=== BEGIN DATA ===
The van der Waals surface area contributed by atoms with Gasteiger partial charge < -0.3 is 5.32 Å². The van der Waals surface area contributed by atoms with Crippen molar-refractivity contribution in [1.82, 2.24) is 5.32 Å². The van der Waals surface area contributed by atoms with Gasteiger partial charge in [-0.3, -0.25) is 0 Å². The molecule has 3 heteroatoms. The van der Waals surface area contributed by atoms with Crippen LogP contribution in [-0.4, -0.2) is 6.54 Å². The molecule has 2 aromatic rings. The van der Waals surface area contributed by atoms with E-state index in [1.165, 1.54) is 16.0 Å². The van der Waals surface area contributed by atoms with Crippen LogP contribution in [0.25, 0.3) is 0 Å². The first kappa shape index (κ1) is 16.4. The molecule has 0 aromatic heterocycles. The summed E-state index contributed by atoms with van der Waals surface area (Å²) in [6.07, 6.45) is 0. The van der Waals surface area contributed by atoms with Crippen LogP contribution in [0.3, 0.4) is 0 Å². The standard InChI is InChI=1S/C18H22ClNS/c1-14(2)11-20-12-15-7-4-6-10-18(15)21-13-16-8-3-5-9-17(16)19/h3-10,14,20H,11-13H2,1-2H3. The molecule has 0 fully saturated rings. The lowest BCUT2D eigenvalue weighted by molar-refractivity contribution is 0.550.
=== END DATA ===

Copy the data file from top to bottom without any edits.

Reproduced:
The van der Waals surface area contributed by atoms with Gasteiger partial charge < -0.3 is 5.32 Å². The van der Waals surface area contributed by atoms with Crippen molar-refractivity contribution in [1.82, 2.24) is 5.32 Å². The van der Waals surface area contributed by atoms with Gasteiger partial charge in [-0.3, -0.25) is 0 Å². The molecule has 3 heteroatoms. The van der Waals surface area contributed by atoms with Crippen LogP contribution in [-0.4, -0.2) is 6.54 Å². The molecule has 2 aromatic rings. The van der Waals surface area contributed by atoms with E-state index in [1.165, 1.54) is 16.0 Å². The van der Waals surface area contributed by atoms with Crippen LogP contribution in [0.25, 0.3) is 0 Å². The first kappa shape index (κ1) is 16.4. The molecule has 0 aromatic heterocycles. The summed E-state index contributed by atoms with van der Waals surface area (Å²) in [6.07, 6.45) is 0. The van der Waals surface area contributed by atoms with Crippen LogP contribution in [0.3, 0.4) is 0 Å². The standard InChI is InChI=1S/C18H22ClNS/c1-14(2)11-20-12-15-7-4-6-10-18(15)21-13-16-8-3-5-9-17(16)19/h3-10,14,20H,11-13H2,1-2H3. The molecule has 0 fully saturated rings. The lowest BCUT2D eigenvalue weighted by molar-refractivity contribution is 0.550.